Thursday, March 26, 2009

March 26th is Purple Day!

On March 26th the Canadian Epilepsy Alliance is launching their second annual Purple Day to raise awareness of epilepsy in support of children, their families and adults affected by the disorder. With the cooperation from epilepsy organizations around the world, it has become a global initiative.

The Story behind Purple Day
Purple Day was started by Cassidy Megan, a nine year old girl from Nova Scotia who decided to inform the general public about epilepsy and increase awareness of the condition. Worldwide, 50 million people have epilepsy and in Canada approximately 1% of the population is affected. It tends to be more common in the very young or the elderly, but it can occur at any age.

Why purple?
Lavender is the international colour associated with epilepsy

What Is Epilepsy?
Epilepsy is actually a group of syndromes, all characterized by abnormal electrical activity in the brain. The result of this abnormal activity is commonly a seizure of which there are numerous different manifestations.

Not always what it seems!
Not all disabilities are visible and the reminder to wear purple to highlight Epilepsy Awareness is a good example. Surely I’m not the only person who winces when I hear an overeaction by a child or an adult as, ".... and then she just threw a fit!"?

You cannot tell that someone has epilepsy just by looking at them; they're not taller, shorter, clumsier or walk with a stick. This means that many people with epilepsy can quietly go about their everyday life leaving those who they meet none the wiser about their condition. And many choose to do this since epilepsy still carries quite a stigma in society.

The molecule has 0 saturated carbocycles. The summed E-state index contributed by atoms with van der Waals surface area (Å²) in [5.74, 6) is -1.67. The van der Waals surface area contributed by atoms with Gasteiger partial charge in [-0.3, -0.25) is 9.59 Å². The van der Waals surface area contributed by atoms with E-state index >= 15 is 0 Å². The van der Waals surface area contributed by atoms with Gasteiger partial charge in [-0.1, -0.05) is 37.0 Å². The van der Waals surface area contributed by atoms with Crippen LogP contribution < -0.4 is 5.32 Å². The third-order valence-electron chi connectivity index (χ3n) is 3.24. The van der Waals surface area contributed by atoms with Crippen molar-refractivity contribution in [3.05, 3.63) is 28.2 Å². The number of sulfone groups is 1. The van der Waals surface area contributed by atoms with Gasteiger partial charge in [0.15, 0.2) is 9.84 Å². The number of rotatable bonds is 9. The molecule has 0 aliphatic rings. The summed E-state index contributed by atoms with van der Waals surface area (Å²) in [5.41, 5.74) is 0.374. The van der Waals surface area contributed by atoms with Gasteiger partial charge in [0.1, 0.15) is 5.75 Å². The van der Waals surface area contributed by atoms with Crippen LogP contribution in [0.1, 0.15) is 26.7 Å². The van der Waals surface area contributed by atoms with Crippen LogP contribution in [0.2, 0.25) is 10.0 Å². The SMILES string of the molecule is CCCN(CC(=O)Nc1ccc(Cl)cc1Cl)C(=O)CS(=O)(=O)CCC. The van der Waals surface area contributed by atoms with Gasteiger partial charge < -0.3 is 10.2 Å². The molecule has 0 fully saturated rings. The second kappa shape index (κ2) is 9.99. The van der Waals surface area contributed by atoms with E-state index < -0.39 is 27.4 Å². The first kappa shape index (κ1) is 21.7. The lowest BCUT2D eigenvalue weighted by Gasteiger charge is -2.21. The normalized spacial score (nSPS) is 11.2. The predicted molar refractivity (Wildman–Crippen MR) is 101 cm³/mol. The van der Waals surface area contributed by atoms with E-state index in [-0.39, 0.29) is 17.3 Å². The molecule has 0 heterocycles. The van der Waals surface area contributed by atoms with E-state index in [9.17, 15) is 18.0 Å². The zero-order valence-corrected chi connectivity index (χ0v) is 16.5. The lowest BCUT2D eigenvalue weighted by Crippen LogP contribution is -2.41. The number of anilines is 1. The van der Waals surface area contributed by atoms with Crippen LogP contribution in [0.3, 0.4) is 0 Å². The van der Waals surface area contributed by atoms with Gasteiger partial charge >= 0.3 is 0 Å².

There is a lot of misinformation, ranging from incorrect first aid advice (please do read the First Aid tips linked below - it will help both you and your patient avoid injury) thru full blown prejudice about mental impairment to active discrimination in employment, the legal system, parenting and education.

With appropriate medication epilepsy is not a barrier to daily life, for children or adults. Certainly some adjustments do have to be made; swimming or bathing alone can be a definite no-no for example, and certain sports are generally not advised.

But sometimes you can spot epilepsy. A dreamy child might be going thru a petit mal seizure so inattention in class is involuntary, not willful. An apparently intoxicated co-worker might be struggling with a new anti-seizure regime. Resisting physical confinement may not be aggressive; it could be the manifestation of a certain type of seizure and so on.

Approximately 1% of the population has epilepsy so it's possible you have already witnessed a seizure but not known it.... so please read the information in the links and wear your purple with pride

...... or maybe even just choose a different figure of speech to describe someone’s behaviour on March 26th.

Useful Links:
The Centre for Epilepsy & Seizure Education
BC Epilepsy Society
First aid during seizures
Epilepsy Canada
Childcare for children with epilepsy
Seizure First Aid from BC Children's Hospital

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